Shouldn’t there be a law?

Well, there usually is. State laws typically find a motorist at fault for opening a car door and causing a crash. But the abysmal compliance with that law should convince you to neither rely on it nor tell other cyclists to rely on it.

Well, doesn’t the law at least give you the right of recovery after a crash? Big maybe. In one case, Washington DC Superior Court Judge Robert Skuker acknowledged that there was a law against opening one’s door in traffic, but also noted that the bicyclist had the right to use the right travel lane. The judge wrote:

[A] person exiting an automobile would not reasonably expect that a cyclist would be traveling at a rapid speed within a foot of her car. Accordingly, one could not conclude that a reasonable person should believe that cracking the car’s door no more than six inches would cause a cyclist to veer into a lane of moving traffic.

The judge ruled against the bicyclist (Wing v. Schmidt, September 1980).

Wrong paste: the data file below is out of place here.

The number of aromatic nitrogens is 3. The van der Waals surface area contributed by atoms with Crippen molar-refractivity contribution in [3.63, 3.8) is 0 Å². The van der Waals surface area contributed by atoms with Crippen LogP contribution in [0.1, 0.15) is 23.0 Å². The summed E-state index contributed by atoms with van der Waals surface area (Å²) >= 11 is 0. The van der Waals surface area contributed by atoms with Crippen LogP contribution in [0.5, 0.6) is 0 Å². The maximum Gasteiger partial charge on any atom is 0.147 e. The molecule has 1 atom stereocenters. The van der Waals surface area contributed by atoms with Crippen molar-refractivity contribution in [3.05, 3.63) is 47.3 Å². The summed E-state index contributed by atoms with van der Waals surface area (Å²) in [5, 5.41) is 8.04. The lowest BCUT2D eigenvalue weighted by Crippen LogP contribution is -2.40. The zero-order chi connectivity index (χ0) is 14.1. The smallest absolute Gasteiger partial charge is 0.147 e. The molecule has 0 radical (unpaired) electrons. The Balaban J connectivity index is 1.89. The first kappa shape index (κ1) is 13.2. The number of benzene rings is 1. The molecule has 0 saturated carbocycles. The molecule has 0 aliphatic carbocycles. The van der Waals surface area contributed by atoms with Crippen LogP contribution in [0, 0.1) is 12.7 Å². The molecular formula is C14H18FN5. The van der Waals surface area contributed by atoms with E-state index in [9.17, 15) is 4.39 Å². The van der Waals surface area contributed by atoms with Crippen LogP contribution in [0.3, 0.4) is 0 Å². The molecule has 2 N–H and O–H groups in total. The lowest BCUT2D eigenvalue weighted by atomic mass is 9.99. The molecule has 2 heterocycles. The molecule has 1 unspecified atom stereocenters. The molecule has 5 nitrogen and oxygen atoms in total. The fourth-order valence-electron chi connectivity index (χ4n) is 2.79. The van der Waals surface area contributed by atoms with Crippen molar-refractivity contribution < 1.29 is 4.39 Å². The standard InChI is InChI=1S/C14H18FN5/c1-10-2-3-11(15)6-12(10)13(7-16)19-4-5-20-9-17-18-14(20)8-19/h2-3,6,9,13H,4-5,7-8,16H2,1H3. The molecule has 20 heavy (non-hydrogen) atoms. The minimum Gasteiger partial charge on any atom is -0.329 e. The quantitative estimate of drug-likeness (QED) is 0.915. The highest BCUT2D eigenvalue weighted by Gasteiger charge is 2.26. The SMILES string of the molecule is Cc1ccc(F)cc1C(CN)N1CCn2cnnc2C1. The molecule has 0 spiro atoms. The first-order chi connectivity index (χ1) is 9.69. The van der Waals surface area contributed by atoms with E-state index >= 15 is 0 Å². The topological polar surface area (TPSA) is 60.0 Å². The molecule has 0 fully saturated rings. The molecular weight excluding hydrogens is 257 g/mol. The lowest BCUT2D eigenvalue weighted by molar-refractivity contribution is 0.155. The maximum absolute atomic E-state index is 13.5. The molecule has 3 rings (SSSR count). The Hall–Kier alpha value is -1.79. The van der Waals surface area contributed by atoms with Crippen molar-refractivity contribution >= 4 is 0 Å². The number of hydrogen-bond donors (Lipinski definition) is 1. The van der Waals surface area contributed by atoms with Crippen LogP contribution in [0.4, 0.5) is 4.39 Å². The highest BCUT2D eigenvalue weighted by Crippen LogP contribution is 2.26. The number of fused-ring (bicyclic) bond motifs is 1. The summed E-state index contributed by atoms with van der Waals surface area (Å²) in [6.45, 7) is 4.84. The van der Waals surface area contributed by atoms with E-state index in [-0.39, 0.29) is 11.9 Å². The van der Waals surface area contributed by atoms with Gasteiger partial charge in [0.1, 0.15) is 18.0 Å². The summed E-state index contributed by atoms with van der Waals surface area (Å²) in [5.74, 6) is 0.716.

Now it’s time to return to Mr. Trinh’s tragic case and the blogosphere. The countermeasure that bloggers have most often suggested is something called the Dutch Reach. This is a campaign to get motorists to reach across the steering wheel with their right hand to open the car door. The belief is that this will naturally cause motorists to look out for overtaking door zone bicyclists.

But the belief is bogus.  There are numerous problems with this so-called solution that I’ll expand on another time. In the words of one knowledgable Southern California activist, Nevram Norman, “I’ve tried the ‘Dutch reach.’ It doesn’t force me to look backwards, it just crosses my arms.”